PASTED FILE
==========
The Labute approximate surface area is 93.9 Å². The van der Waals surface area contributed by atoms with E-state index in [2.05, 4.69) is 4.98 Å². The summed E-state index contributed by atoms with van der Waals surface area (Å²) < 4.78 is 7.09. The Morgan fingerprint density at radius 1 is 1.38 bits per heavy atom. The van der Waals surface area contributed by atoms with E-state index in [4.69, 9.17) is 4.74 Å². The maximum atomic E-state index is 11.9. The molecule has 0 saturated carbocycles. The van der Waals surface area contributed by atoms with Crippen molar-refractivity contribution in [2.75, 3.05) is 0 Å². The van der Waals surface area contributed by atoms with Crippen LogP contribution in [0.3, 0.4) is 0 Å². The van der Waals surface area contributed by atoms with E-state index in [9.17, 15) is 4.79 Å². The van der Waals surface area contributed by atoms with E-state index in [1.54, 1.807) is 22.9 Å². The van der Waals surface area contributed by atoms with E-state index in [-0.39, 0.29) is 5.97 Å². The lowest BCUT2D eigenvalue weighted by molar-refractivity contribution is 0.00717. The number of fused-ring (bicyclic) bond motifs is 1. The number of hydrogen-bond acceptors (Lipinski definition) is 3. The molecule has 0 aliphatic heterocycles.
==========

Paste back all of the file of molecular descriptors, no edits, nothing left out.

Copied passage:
The Labute approximate surface area is 93.9 Å². The van der Waals surface area contributed by atoms with E-state index in [2.05, 4.69) is 4.98 Å². The summed E-state index contributed by atoms with van der Waals surface area (Å²) < 4.78 is 7.09. The Morgan fingerprint density at radius 1 is 1.38 bits per heavy atom. The van der Waals surface area contributed by atoms with E-state index in [4.69, 9.17) is 4.74 Å². The maximum atomic E-state index is 11.9. The molecule has 0 saturated carbocycles. The van der Waals surface area contributed by atoms with Crippen molar-refractivity contribution in [2.75, 3.05) is 0 Å². The van der Waals surface area contributed by atoms with Crippen LogP contribution in [0.3, 0.4) is 0 Å². The van der Waals surface area contributed by atoms with E-state index in [9.17, 15) is 4.79 Å². The van der Waals surface area contributed by atoms with E-state index in [1.54, 1.807) is 22.9 Å². The van der Waals surface area contributed by atoms with E-state index in [-0.39, 0.29) is 5.97 Å². The lowest BCUT2D eigenvalue weighted by molar-refractivity contribution is 0.00717. The number of fused-ring (bicyclic) bond motifs is 1. The number of hydrogen-bond acceptors (Lipinski definition) is 3. The molecule has 0 aliphatic heterocycles.